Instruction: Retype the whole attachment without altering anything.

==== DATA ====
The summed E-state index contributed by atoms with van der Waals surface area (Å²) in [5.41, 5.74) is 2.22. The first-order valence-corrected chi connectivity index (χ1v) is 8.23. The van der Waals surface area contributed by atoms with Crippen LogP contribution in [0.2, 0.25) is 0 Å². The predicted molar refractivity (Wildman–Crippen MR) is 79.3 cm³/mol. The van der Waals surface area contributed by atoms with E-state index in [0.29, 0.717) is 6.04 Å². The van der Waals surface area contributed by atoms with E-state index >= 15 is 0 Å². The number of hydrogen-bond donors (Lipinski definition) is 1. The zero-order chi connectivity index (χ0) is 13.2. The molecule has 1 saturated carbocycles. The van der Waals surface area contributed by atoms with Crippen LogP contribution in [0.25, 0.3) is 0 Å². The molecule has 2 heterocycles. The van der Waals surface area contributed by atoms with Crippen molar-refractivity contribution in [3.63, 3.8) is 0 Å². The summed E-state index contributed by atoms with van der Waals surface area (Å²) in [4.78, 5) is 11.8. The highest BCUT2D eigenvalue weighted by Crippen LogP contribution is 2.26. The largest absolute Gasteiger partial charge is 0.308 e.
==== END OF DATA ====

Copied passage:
The summed E-state index contributed by atoms with van der Waals surface area (Å²) in [5.41, 5.74) is 2.22. The first-order valence-corrected chi connectivity index (χ1v) is 8.23. The van der Waals surface area contributed by atoms with Crippen LogP contribution in [0.2, 0.25) is 0 Å². The predicted molar refractivity (Wildman–Crippen MR) is 79.3 cm³/mol. The van der Waals surface area contributed by atoms with E-state index in [0.29, 0.717) is 6.04 Å². The van der Waals surface area contributed by atoms with E-state index >= 15 is 0 Å². The number of hydrogen-bond donors (Lipinski definition) is 1. The zero-order chi connectivity index (χ0) is 13.2. The molecule has 1 saturated carbocycles. The van der Waals surface area contributed by atoms with Crippen LogP contribution in [0.25, 0.3) is 0 Å². The molecule has 2 heterocycles. The van der Waals surface area contributed by atoms with Crippen molar-refractivity contribution in [3.63, 3.8) is 0 Å². The summed E-state index contributed by atoms with van der Waals surface area (Å²) in [4.78, 5) is 11.8. The highest BCUT2D eigenvalue weighted by Crippen LogP contribution is 2.26. The largest absolute Gasteiger partial charge is 0.308 e.